When I took a semester abroad in England in 1997, I made fast friends with another American guy in my program. We hung out every night. We got shitfaced. We snuck fifths of whiskey into the movies. We ate lunch at Mongolian Wok. We quoted our favorite movies to each other over and over. We had those deep talks you have when you’re young and you’re best friends: about family, death, sex, big dreams, all of that. He lived in Manhattan. As a coincidence, I was gonna work my first summer internship in Manhattan right after we got back. It was the perfect set-up. We’d be buds for life.

So I get back to the States, start my internship, and call my new bestie. Nothing. I saw him maybe one time that summer, and he was friendly but barely more than that. It was almost as if we’d never met before that. He was never rude to me. He never pulled a Banshees of Inisherin and was like, “I don’t like you anymore.” He just let our friendship die straight away. I was hurt, but also baffled. I was the exact same person I’d been in England, wasn’t I? Was I different? Did I say something wrong to him just before we left? What the fuck happened? All of this gnawed at me for years, because I liked being friends with him and was, in a way, heartbroken that I wasn’t any longer. Friends grow apart like this in middle school, you know? It’s disorienting to have it happen when you’re older than that.

But eventually, I came to accept that I didn’t do anything wrong. I was still the same person and the same good friend. He was just an asshole. It’s not FUN to come to that epiphany. I would’ve preferred he not be an asshole and that we stayed friends. But it was what it was, and I had to learn the hard way.

So Daniel, you’re not alone. Your former good friend turned out to be a dick. It happens to the best of us. Cut him loose and get on with your life.

Hoaks:

I just got off a long flight from Osaka, and I was surprised to find that the plane (Air Canada) had every James Bond movie. It got me thinking, what other collections should they have permanently? The Simpsons is the obvious choice (seasons 1-10 only). What else you got?

Before I get all listy, I’d just like to spend a moment to appreciate the improvement in in-flight entertainment options that have occurred over my lifetime. This is where I go all old man and tell you back in my day, you used to get one movie per flight, if you were lucky. And it was always some dogshit movie like Michael. You only got a good movie if you were on an eastbound flight to New Zealand. It was very frustrating. Now I can open up my laptop on any flight, connect to the airline’s WiFi, and watch one of 200 movies and TV shows on demand. It’s fucking GREAT, and I’m glad I’ve lived to see it happen. I’ve knocked a lot of movies on my to-see list off thanks to this development (although perhaps I should have saved Everything Everywhere All At Once for a slightly larger screen).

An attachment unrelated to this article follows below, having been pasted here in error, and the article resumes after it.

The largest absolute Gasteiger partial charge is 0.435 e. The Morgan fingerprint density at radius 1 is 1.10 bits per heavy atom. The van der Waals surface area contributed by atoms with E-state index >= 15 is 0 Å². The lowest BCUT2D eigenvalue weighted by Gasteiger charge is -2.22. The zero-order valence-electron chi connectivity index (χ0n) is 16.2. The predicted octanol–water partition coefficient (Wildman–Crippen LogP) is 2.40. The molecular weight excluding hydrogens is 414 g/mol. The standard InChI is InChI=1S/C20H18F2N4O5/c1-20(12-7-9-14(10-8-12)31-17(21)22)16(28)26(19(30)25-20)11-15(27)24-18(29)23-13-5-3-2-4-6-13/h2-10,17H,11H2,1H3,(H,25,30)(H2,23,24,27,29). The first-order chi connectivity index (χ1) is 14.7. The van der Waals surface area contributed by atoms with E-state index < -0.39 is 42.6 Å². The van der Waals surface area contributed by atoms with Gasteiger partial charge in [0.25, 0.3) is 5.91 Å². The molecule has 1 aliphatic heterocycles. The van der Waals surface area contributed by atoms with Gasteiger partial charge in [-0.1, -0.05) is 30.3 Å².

So if I’m ever bored on a flight now, it’s strictly by choice. I’m rarely left wanting for more options in the Delta in-flight catalog. But fuck it, let’s put the entire Criterion Collection in there. And also all of Killing Eve. I heard that was really good.

Rory:

I think that the salary cap (and especially the salary floor) is inherently a good thing. Sure, the players are still getting fucked by the owners, but that’s more a result of the CBA. I look at the cap/floor and see it enforcing parity. Teams generally can’t go buy up every good player and try to make a super team (I know there are obvious exceptions, but I think the rule still stands), and they can’t make the bullshit “small market” excuse when they don’t want to pay their players. Compared to MLB and the various European soccer leagues, it makes the NFL season more exciting when at least a third of the league could reasonably make a claim that they have a shot this year, and that you have to try really hard to flat out tank. Am I crazy here, or is there something I’m missing?